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Following the watering restrictions of two days per week between 4 p.m. and 10 a.m. is a good effort (and let's not forget that it's mandatory!), but it's only the tip of what you can do to help conserve water and, at the same time, save yourself some money. For more information view the Automated Meter Reading System - Irrigation Schedules (PDF).
Reclaimed water conserves drinking water supplies, and with proper irrigation techniques it can actually help recharge the water aquifers with water that would otherwise be wasted. For extensive details view Reclaimed Water - The Conservation Alternative (PDF).
Aquifers can be thought of as vast underground porous rocks that hold water and allow water to move through the holes in the rock. Aquifers can be composed of different types of earthen materials such as sand, shell, and limestone. Fresh and salt water fill the various sized holes in the rock. Freshwater generally fills the uppermost part of aquifers while salt water is present at greater depths.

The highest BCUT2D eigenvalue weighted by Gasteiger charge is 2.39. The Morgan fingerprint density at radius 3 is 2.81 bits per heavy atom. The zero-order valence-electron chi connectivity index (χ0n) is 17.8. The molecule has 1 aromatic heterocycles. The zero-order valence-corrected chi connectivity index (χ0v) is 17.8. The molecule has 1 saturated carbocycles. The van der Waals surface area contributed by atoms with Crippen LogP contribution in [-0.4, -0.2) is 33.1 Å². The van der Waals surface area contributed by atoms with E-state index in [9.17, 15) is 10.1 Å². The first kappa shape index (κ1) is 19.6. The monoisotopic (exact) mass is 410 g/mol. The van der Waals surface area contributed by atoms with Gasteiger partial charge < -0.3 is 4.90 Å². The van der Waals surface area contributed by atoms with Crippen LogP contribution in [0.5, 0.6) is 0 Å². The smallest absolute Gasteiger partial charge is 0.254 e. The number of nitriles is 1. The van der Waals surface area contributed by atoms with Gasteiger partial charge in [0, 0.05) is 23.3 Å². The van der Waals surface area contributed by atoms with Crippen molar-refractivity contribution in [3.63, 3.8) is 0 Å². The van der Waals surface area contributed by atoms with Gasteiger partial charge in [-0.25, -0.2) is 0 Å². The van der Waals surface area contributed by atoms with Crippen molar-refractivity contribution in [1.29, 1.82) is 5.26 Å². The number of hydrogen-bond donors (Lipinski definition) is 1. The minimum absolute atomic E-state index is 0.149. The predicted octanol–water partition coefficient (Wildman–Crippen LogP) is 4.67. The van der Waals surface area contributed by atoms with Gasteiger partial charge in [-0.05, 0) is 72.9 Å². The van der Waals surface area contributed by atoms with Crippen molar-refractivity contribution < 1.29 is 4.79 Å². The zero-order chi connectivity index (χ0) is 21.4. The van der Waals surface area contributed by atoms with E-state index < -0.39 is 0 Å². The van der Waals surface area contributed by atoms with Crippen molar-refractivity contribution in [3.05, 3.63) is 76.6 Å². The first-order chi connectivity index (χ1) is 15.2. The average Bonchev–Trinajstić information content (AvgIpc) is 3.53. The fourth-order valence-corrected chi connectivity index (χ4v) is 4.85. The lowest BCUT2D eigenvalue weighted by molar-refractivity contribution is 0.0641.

In some areas, water in an aquifer is confined or overlain by a thick layer of clay followed by sandy soil extending up to the land’s surface. Where water in an aquifer is confined, the water is under pressure. This pressure allows water to rise in a well above the top of the aquifer and, in some places, above the land’s surface without a pump which results in an artesian well